Awareness shouldn't only be for parents: Sexual assault survivor in 'Conversations with Kanwal'

First episode of show's season 3 opens in discussion with two survivors of sexual assault as minors


Entertainment Desk February 05, 2021

Conversations with Kanwal (CWK) is a digital talk show hosted by the founder of Soul Sisters Pakistan, Kanwal Ahmed. In the first season of CWK, she picked up the stories of 12 women who were bullied, abused, betrayed and suffered the worst battles but they all fought and stood strong against their battles.

After two successful seasons, Ahmed kick-started season three with a highly anticipated episode covering sexual assault of minors. Incidents of child sexual abuse increased by 14% in the first half of 2020, compared to the same period in 2019, according to a report by the NGO Sahil. Their data revealed that more than eight children were abused every day in the first six months of the year.

“When there is an attempt made on your child, you directly come to the police to report the incident without worrying about the absence of evidence. Lawfully, any activity a child reports as being touched somewhere is an act of child molestation,” said assistant Superintendent of police, Amna Baig in the beginning of the episode.

Baig highlighted how crucial it is to report any as such incident that indicates sexual assault, even if that begins with physical harassment. She also highlighted the concern many hold for dwelling into legal strings, worrying about an affirmative outcome. “I believe as parents, it’s your responsibility to protect kids other than that of your own so the sexual abuser is at least listed as an ‘abuser’,” concluded Baig.

“He was visiting from Hyderabad, stayed at our place for a few hours,” began a child abuse survivor named Sahar. “It was my father’s cousin who came along with his mother while mine was busy entertaining them. I was seven and my brother was four. He was in his early 30s, significantly older than us. We live in a two-bedroom apartment so in that moment he said he was getting bored.”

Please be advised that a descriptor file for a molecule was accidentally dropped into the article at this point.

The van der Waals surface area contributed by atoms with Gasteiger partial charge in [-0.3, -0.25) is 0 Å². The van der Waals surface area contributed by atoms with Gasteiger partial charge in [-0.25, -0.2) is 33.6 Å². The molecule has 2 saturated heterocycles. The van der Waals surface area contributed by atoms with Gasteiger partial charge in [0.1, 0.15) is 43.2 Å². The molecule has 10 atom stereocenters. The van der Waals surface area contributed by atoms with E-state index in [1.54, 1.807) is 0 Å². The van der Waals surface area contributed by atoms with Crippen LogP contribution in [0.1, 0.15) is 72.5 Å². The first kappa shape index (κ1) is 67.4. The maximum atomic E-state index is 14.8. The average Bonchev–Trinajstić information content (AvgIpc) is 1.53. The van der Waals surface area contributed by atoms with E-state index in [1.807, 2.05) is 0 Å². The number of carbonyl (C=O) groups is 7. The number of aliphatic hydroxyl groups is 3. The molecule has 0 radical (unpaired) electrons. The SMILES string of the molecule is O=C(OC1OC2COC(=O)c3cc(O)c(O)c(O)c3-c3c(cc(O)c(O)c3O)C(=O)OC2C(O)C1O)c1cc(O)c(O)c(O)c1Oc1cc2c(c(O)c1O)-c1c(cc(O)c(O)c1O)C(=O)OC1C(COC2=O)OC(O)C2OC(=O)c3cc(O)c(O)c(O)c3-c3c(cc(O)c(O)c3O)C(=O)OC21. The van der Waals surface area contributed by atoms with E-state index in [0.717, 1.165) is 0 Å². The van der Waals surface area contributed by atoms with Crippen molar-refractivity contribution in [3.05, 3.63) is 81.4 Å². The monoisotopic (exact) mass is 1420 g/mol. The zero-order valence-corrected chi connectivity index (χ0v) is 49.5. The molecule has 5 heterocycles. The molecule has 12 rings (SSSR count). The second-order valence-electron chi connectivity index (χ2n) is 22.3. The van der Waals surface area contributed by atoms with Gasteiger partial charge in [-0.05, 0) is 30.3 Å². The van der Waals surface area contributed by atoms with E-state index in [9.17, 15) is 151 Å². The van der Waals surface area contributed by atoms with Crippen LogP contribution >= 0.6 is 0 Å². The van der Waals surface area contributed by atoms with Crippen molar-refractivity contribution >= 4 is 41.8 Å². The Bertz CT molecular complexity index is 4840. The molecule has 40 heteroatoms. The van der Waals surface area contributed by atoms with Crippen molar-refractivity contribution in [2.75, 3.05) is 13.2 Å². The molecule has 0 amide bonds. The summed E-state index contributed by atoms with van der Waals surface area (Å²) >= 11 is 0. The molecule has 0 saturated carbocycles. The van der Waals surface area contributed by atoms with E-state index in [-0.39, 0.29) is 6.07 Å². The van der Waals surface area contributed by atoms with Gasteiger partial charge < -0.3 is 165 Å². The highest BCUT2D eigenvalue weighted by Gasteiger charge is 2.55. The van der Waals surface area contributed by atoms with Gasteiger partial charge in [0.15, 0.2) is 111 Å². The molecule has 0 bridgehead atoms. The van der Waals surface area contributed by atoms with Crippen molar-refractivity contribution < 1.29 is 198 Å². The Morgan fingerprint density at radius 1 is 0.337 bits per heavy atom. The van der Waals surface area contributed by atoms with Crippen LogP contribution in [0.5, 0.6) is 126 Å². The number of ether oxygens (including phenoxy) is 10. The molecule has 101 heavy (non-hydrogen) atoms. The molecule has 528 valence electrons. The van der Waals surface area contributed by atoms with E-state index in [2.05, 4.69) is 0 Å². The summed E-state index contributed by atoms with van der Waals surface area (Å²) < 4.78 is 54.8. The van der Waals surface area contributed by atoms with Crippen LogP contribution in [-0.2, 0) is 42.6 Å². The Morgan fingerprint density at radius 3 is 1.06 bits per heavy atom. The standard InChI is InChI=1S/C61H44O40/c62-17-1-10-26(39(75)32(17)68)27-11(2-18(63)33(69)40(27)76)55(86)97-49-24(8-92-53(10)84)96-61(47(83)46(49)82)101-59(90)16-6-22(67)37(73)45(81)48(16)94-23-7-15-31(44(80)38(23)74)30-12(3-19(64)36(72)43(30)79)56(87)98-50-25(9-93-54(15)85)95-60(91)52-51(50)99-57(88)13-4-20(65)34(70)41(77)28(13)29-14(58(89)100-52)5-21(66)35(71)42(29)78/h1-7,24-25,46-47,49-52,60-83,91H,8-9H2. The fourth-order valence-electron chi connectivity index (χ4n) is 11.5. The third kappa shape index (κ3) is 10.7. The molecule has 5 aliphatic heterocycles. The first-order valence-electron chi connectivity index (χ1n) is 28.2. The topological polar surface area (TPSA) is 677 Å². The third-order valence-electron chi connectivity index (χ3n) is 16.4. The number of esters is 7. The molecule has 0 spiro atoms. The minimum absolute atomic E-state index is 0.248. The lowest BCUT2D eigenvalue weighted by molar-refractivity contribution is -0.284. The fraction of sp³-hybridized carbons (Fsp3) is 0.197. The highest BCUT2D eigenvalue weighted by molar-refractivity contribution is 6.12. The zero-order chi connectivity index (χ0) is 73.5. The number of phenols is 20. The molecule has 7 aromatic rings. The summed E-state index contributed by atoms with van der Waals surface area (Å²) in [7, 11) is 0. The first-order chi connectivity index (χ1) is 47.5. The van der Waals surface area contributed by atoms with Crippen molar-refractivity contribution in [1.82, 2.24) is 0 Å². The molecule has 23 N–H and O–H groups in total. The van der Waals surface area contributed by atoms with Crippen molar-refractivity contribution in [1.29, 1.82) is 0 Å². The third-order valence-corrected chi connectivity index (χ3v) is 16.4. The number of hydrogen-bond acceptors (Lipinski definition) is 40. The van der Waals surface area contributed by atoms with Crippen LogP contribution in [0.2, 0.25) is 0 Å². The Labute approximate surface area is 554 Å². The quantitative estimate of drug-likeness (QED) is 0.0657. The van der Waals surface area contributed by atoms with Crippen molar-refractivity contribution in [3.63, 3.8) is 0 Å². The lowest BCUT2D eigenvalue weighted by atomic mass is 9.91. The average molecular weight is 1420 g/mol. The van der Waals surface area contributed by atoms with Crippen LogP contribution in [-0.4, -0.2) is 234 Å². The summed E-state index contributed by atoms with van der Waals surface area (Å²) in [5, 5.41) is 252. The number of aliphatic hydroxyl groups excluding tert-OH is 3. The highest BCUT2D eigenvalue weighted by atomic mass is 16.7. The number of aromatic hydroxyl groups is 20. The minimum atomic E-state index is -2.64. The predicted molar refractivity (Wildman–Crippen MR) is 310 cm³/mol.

She continued, “My mother has always been very vigilant but that day, since it was family, she asked me and my brother to assist him in the other room where he can fetch himself a book to read. It was there when he suggested we shall play a game where we must pick a paper chit with body parts scribbled across it and whoever gets whichever must kiss it.”

Being seven at the time, she added how entertaining someone for the sake of boredom could result in a lifelong trauma for anybody. “We walked out of the room soon enough to hear he was bored again so my mother instructed us to let him use our computer, which was in the same room. While he sat on the desktop chair, I was asked to sit on his lap. I could feel my pants unzip in that moment and somebody touching me. Things escalated when he asked my brother to bring water. Today, I have two daughters of my own and I can only imagine the innocence and how vulnerable a child can be at this age.”

Another survivor named Najda shared, “I have always been a great student but there was only one subject I could not ace: Islamiat. I did well in theory but never well enough in recitation. For that part, my mother decided to enroll me in a nearby facility. At some point, there was construction going around the house and being a child, I was curious to see what was happening.”

She went on, “While I was jumping to catch a glimpse, my teacher’s husband came and picked me up as I wished to see but he took the advantage and started to feel me in between my legs.”

Both survivors hope that society opens up enough to talk about such matters and accept that nobody is safe, may they be of any gender. Najda concluded with the fact that parents need to be open enough to understand that these things do happen, other than training children about good and bad touch.

 

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